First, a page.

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Hearing Loss in Children

Hearing loss for an adult can take away a life they have grown to love and appreciate. For a child this loss is especially heartbreaking. It robs them of a quality of life and brings on numerous learning difficulties. As with adults, hearing loss in children is measured in degrees. The loss can range from mild, one that causes difficulty hearing hushed tones such as a whisper to moderately severe, where the child can still hear loud speech, to a total loss resulting in deafness.

Hearing loss in children typically falls into two main categories. The most common is a problem called SENSORINEURAL – it is a problem with the inner ear, the acoustic nerve, or both. Most physicians call this condition "nerve deafness." More than 90 percent of all hearing aid wearers have sensorineural hearing loss. Common causes of sensorineural hearing loss in children include chronic ear infections, ototoxic (damaging to the auditory system) drugs, illnesses such as meningitis or measles, head injuries, noise exposure, and genetic factors.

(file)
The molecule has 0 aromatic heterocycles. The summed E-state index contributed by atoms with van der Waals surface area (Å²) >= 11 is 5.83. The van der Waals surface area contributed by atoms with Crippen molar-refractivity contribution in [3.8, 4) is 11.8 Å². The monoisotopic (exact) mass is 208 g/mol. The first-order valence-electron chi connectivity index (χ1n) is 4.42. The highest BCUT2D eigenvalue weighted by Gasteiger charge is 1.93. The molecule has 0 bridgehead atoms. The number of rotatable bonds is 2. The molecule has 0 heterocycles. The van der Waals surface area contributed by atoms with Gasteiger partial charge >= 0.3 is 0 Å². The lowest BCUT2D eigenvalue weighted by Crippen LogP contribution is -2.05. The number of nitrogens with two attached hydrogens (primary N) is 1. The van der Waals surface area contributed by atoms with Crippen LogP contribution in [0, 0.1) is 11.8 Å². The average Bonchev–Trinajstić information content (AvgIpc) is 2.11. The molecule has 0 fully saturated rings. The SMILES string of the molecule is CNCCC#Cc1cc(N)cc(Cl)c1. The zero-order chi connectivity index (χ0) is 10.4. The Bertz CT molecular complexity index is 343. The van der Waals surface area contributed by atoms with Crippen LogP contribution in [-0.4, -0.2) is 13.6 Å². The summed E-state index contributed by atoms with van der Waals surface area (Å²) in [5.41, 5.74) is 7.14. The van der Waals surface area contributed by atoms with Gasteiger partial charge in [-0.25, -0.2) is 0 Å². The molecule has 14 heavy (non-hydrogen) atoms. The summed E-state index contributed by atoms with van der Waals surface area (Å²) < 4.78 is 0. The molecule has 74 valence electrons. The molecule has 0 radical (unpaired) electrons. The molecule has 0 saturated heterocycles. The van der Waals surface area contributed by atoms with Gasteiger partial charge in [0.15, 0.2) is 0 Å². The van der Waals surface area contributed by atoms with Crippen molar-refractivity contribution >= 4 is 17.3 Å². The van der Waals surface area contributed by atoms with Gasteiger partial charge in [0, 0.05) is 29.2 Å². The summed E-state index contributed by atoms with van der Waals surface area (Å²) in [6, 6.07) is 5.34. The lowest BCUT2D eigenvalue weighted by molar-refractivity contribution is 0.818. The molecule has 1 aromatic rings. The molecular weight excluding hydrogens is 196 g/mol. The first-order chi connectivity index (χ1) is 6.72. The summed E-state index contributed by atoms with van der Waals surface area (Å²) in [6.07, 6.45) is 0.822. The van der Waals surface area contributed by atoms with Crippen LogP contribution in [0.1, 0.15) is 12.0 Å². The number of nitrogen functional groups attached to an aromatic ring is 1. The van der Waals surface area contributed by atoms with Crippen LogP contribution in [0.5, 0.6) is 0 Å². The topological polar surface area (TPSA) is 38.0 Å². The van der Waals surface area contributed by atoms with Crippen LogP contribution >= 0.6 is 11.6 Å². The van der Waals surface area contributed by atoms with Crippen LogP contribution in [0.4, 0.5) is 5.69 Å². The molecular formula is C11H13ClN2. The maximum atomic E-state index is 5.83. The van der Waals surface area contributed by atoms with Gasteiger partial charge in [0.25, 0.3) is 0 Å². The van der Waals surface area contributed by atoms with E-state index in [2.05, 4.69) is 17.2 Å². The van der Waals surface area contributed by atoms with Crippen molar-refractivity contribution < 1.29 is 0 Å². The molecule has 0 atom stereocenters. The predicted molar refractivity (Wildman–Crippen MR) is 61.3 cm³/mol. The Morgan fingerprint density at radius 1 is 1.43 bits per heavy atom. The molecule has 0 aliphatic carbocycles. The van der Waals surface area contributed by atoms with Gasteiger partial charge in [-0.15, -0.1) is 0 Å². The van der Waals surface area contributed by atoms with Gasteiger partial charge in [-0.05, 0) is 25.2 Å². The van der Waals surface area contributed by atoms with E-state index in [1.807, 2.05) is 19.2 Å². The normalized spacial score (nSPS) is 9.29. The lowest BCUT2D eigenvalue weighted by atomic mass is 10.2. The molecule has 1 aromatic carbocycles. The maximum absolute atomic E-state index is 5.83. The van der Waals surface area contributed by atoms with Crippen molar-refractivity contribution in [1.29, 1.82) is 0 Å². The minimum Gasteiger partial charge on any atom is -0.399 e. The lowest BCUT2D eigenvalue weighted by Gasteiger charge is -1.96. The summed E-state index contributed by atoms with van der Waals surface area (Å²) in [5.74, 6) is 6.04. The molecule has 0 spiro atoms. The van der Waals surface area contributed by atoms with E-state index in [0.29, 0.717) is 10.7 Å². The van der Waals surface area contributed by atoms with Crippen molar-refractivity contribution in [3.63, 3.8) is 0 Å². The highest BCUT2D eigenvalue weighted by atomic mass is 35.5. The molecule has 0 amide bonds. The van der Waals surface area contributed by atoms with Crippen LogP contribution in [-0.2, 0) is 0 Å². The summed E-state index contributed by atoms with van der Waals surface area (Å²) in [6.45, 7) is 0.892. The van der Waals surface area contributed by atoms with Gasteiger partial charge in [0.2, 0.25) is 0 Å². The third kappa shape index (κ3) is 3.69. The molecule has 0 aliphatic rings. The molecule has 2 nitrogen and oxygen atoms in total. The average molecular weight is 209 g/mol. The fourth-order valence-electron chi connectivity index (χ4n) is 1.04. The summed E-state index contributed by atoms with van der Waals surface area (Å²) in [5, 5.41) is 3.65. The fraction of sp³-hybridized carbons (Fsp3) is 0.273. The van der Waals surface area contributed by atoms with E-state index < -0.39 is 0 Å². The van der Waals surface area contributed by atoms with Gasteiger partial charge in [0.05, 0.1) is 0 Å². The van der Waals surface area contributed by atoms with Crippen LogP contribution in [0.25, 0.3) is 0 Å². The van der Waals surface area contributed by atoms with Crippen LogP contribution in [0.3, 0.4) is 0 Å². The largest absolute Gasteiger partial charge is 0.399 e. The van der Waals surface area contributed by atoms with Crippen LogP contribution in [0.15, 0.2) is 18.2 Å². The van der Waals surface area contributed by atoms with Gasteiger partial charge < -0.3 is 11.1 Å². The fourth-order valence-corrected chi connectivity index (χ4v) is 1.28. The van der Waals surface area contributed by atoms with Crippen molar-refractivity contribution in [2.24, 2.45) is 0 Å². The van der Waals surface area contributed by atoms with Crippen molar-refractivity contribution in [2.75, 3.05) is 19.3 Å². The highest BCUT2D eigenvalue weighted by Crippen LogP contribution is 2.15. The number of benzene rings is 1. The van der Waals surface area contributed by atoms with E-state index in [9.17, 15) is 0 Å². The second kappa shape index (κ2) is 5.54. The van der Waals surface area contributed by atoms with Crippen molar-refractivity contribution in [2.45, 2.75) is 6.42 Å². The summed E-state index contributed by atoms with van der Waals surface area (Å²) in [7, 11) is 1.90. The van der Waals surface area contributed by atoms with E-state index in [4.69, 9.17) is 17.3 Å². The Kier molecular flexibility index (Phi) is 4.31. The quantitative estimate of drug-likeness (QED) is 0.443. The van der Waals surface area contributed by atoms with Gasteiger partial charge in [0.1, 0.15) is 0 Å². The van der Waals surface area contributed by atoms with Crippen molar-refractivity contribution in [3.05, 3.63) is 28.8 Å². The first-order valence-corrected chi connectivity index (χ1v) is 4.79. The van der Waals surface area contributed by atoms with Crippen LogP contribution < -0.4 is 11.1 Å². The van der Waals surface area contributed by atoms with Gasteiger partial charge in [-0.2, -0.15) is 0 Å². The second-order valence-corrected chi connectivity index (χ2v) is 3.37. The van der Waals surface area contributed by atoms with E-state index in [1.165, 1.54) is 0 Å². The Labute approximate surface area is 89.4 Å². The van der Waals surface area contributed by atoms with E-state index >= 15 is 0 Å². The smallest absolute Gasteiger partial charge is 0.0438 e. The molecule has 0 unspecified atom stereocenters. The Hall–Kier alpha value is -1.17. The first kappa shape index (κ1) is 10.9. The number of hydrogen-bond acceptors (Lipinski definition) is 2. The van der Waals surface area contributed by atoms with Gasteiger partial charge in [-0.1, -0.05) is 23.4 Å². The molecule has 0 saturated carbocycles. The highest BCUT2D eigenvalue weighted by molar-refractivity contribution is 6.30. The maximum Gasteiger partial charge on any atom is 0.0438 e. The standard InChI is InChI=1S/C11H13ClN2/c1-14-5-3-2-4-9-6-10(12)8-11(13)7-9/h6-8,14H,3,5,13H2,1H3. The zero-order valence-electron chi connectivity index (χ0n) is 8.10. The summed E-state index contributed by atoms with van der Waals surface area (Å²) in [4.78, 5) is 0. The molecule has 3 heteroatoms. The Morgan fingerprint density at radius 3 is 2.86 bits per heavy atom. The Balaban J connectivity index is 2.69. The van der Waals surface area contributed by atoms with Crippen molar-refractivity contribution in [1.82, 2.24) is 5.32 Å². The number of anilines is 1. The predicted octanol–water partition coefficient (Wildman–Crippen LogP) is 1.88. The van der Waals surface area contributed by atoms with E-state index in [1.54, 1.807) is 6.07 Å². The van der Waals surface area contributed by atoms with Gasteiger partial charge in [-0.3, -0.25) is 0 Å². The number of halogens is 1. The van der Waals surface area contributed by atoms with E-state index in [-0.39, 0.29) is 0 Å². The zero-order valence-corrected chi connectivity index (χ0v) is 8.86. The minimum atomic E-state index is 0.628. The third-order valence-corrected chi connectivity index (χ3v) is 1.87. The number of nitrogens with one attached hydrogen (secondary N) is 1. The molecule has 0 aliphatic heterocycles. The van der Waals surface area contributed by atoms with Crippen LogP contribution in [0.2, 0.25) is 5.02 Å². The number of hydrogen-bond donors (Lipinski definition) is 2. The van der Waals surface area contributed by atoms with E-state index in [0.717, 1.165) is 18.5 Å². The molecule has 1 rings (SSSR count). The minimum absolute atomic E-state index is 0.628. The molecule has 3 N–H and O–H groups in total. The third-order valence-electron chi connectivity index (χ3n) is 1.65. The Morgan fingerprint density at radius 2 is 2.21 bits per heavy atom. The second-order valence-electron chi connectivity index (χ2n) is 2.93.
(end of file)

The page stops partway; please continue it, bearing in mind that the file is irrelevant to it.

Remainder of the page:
The second most common type of hearing loss is CONDUCTIVE. Conductive hearing loss is due to any condition that interferes with the transmission of sound through the outer and middle ear to the inner ear. This type of hearing loss can be successfully treated in most cases. Conductive loss may result from earwax blocking the ear canal, fluid in the middle ear, middle ear infection, obstructions in the ear canal, perforations (hole) in the eardrum or disease of any of the three middle ear bones. Children with conductive hearing loss may notice their ears seem to be full or plugged. Children may speak softly because they hear their own voice loudly. Crunchy foods, such as celery or carrots, seem very loud to a child with a conductive hearing loss and this person may have to stop chewing to hear what is being said.

Symptoms of Hearing Loss in Children

Newborn / Infant:
• Not startling at loud noises
• Does not respond to parent’s voice
• Not calming to familiar sounds
• Does not move eyes toward sounds
• Not making babbling sounds

Toddler and Older:
• Sitting close to the television with the sound turned up to a loud volume
• Having difficulty in school
• Not responding to someone that is talking without being face to face
• Seem to be distracted all the time
• Has articulation or speech problems
• Watching others to imitate what they are doing